The Generative Potential of Artificial Intelligence
We’re at a point where artificial intelligence (AI) has successfully crept into nearly every facet of our lives. Some cringe at such a thought, while others embrace the ease at which we navigate our surroundings shepherded by AI. The last two years have been dominated by generative AI applications and their ability to create digital art, write really impressive text, and even compose music. Stable Diffusion, GitHub Copilot, and ChatGPT are paving the way and a recent report by McKinsey aims to investigate the economic potential of generative AI and workforce impacts.
In “The economic potential of generative AI: The next productivity frontier,” the McKinsey authors looked at the Retail and Consumer Packaged Goods, Banking, and Pharma and Medical Products industries.
Retail and Consumer Packaged Goods
Generative AI has the potential of producing an additional $400 billion to $660 billion for the Retail and Consumer Packaged Goods industry. This would arrive via productivity increases of 1.2 to 2% of annual revenues. Inventory and supply chain management, customer service, and marketing and sales functions could be streamlined and automated in the same way that traditional AI helped many companies manage data across extensive warehousing and supply chain networks.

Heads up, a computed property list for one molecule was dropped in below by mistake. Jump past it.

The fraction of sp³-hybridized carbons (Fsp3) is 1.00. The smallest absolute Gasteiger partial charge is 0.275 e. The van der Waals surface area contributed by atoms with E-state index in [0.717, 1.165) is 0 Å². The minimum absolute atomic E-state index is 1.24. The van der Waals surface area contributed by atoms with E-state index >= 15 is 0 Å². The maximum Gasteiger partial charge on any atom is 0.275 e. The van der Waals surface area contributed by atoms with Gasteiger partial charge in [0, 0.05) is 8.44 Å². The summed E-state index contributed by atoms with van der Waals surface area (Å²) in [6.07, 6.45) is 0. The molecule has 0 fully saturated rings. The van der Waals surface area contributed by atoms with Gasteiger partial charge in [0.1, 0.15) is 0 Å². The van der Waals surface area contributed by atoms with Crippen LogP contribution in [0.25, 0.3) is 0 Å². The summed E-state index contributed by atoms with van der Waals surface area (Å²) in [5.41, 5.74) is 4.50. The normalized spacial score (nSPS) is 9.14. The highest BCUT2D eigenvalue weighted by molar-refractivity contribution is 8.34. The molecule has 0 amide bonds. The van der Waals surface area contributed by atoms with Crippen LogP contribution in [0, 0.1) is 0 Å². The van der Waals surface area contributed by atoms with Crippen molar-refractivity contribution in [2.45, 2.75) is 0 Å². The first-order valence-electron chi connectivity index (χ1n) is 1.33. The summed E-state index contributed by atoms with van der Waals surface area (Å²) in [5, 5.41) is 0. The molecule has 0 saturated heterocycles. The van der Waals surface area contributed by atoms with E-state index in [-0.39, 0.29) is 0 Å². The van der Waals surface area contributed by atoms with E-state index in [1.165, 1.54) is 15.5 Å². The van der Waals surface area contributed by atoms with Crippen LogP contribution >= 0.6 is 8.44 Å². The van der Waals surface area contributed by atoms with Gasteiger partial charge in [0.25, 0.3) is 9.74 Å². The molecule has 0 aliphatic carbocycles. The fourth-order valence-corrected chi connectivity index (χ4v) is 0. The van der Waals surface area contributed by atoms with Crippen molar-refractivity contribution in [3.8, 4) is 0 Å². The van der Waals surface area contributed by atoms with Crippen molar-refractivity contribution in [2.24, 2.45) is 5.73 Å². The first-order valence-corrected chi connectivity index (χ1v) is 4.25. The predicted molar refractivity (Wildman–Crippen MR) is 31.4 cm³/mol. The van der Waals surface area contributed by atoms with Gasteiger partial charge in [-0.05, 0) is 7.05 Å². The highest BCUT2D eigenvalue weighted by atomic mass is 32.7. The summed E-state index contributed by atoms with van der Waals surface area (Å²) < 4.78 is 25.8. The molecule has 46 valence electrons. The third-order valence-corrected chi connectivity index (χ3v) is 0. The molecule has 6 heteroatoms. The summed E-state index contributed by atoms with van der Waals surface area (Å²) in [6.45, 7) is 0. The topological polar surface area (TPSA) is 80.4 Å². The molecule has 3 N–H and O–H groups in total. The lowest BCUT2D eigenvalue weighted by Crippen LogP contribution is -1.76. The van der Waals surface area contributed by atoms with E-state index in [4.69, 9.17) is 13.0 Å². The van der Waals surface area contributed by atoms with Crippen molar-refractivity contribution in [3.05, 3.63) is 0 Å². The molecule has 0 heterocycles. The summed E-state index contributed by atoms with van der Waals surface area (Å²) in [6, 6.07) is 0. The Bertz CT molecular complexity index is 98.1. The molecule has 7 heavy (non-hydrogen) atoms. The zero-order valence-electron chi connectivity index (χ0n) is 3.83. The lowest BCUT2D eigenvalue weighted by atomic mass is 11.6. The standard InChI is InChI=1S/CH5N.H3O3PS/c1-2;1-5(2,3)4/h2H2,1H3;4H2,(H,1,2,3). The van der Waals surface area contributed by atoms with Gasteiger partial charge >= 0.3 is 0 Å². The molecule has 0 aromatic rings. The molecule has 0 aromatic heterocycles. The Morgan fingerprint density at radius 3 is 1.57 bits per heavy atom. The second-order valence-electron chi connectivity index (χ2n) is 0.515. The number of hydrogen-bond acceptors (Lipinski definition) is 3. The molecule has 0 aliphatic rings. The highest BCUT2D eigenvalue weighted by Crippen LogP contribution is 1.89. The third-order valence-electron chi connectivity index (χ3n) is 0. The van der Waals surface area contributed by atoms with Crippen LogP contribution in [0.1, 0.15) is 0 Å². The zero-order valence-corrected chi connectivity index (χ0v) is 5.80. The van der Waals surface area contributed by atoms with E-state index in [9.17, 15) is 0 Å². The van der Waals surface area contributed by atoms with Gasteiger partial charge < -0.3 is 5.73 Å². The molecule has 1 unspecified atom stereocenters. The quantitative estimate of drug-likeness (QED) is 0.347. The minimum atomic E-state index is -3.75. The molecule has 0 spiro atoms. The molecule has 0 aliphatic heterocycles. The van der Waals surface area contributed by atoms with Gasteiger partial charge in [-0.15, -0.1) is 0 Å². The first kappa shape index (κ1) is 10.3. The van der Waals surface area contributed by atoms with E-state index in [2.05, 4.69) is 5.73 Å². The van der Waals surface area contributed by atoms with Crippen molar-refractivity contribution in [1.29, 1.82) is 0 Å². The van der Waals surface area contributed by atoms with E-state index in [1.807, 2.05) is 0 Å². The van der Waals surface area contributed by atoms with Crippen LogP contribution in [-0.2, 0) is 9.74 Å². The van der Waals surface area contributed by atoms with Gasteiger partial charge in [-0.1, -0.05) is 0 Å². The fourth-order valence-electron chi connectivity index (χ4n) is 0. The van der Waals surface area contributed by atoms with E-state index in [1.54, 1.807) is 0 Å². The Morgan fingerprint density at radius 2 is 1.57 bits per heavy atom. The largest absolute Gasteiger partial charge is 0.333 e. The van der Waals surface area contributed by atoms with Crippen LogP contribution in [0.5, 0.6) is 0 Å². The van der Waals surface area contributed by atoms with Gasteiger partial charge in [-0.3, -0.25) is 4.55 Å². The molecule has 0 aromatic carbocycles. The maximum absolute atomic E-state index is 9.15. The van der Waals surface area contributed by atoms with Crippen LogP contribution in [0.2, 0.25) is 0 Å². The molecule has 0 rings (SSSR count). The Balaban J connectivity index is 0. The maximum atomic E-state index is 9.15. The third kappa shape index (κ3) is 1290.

McKinsey estimates increased productivity of 2.8 to 4.7% of the Banking industry’s annual revenues with generative AI. This would result in an additional $200 billion to $340 billion. Banking is a white-collar industry and there is a significant amount of time spent writing emails, putting together presentations, and similar tasks. Generative AI could automate these tasks as well as the tasks of service representatives (call-center agents, etc).
Pharma and Medical Products
A remarkable amount of revenue (roughly 20%) is spent on Research and Development within the Pharma and Medical Products industry. A new drug takes anywhere from 10 to 15 years to bring to market and generative AI could vastly improve the quality and speed of this process. This, along with other gains, could equate to additional revenues of $60 billion to $110 billion (2.6 to 4.5% of annual revenues). Improving the automation of preliminary screening and enhancing indication findings (diseases or symptoms that justify the use of a medication or treatment) are two areas that hold the most value for generative AI.
Lastly, the paper’s authors rightly note that productivity growth has slowed over the past decade. The main engine of GDP growth, the successful deployment of generative AI could automate some individual work activities translating to annual productivity boosts of 0.2 to 3.3% from now (2023) to 2040. Yet, this is highly dependent on the individuals affected by AI technology shifting to other work activities while maintaining their 2022 productivity levels.